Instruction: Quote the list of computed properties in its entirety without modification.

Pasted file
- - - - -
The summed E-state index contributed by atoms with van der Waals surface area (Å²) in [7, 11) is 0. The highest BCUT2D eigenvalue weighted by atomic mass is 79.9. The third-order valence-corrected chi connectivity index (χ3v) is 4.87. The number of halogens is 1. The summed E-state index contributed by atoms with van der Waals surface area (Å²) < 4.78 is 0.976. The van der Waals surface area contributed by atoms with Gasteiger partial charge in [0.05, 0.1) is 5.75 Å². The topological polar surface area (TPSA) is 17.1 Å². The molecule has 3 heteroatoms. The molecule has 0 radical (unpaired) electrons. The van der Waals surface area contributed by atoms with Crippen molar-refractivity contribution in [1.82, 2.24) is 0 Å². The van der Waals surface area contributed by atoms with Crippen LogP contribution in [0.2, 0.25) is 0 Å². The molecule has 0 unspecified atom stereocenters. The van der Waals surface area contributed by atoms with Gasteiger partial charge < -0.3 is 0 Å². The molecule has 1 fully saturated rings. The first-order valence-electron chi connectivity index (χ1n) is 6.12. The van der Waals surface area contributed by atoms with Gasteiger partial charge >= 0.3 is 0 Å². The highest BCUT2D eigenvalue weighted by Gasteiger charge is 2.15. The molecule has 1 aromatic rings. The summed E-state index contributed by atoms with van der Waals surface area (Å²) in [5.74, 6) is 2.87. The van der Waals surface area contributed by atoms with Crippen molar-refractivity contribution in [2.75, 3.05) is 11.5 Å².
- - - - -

The summed E-state index contributed by atoms with van der Waals surface area (Å²) in [7, 11) is 0. The highest BCUT2D eigenvalue weighted by atomic mass is 79.9. The third-order valence-corrected chi connectivity index (χ3v) is 4.87. The number of halogens is 1. The summed E-state index contributed by atoms with van der Waals surface area (Å²) < 4.78 is 0.976. The van der Waals surface area contributed by atoms with Gasteiger partial charge in [0.05, 0.1) is 5.75 Å². The topological polar surface area (TPSA) is 17.1 Å². The molecule has 3 heteroatoms. The molecule has 0 radical (unpaired) electrons. The van der Waals surface area contributed by atoms with Crippen molar-refractivity contribution in [1.82, 2.24) is 0 Å². The van der Waals surface area contributed by atoms with Crippen LogP contribution in [0.2, 0.25) is 0 Å². The molecule has 0 unspecified atom stereocenters. The van der Waals surface area contributed by atoms with Gasteiger partial charge < -0.3 is 0 Å². The molecule has 1 fully saturated rings. The first-order valence-electron chi connectivity index (χ1n) is 6.12. The van der Waals surface area contributed by atoms with Gasteiger partial charge >= 0.3 is 0 Å². The highest BCUT2D eigenvalue weighted by Gasteiger charge is 2.15. The molecule has 1 aromatic rings. The summed E-state index contributed by atoms with van der Waals surface area (Å²) in [5.74, 6) is 2.87. The van der Waals surface area contributed by atoms with Crippen molar-refractivity contribution in [2.75, 3.05) is 11.5 Å².